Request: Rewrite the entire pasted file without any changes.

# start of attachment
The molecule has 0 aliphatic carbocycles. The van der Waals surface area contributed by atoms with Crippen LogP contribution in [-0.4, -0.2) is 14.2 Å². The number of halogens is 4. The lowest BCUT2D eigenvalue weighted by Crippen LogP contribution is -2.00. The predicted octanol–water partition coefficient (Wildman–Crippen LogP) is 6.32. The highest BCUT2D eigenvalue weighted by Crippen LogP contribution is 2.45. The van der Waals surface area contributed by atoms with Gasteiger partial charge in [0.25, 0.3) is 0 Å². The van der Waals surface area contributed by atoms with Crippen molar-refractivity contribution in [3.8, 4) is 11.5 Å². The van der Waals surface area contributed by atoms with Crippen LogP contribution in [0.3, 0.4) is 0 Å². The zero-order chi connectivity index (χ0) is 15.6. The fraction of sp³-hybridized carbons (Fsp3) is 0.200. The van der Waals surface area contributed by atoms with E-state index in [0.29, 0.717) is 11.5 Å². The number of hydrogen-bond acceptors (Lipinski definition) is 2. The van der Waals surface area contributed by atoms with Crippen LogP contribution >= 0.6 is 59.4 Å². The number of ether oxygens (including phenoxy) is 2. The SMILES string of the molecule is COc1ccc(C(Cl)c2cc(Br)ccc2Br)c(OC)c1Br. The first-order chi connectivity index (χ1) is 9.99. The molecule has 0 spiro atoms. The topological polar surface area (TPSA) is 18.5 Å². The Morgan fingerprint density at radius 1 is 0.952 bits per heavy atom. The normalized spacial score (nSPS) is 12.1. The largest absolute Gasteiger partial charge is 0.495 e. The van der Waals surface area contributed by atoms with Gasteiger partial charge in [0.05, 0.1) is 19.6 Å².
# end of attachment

The molecule has 0 aliphatic carbocycles. The van der Waals surface area contributed by atoms with Crippen LogP contribution in [-0.4, -0.2) is 14.2 Å². The number of halogens is 4. The lowest BCUT2D eigenvalue weighted by Crippen LogP contribution is -2.00. The predicted octanol–water partition coefficient (Wildman–Crippen LogP) is 6.32. The highest BCUT2D eigenvalue weighted by Crippen LogP contribution is 2.45. The van der Waals surface area contributed by atoms with Gasteiger partial charge in [0.25, 0.3) is 0 Å². The van der Waals surface area contributed by atoms with Crippen molar-refractivity contribution in [3.8, 4) is 11.5 Å². The van der Waals surface area contributed by atoms with Crippen LogP contribution in [0.3, 0.4) is 0 Å². The zero-order chi connectivity index (χ0) is 15.6. The fraction of sp³-hybridized carbons (Fsp3) is 0.200. The van der Waals surface area contributed by atoms with E-state index in [0.29, 0.717) is 11.5 Å². The number of hydrogen-bond acceptors (Lipinski definition) is 2. The van der Waals surface area contributed by atoms with Crippen LogP contribution >= 0.6 is 59.4 Å². The number of ether oxygens (including phenoxy) is 2. The SMILES string of the molecule is COc1ccc(C(Cl)c2cc(Br)ccc2Br)c(OC)c1Br. The first-order chi connectivity index (χ1) is 9.99. The molecule has 0 spiro atoms. The topological polar surface area (TPSA) is 18.5 Å². The Morgan fingerprint density at radius 1 is 0.952 bits per heavy atom. The normalized spacial score (nSPS) is 12.1. The largest absolute Gasteiger partial charge is 0.495 e. The van der Waals surface area contributed by atoms with Gasteiger partial charge in [0.05, 0.1) is 19.6 Å².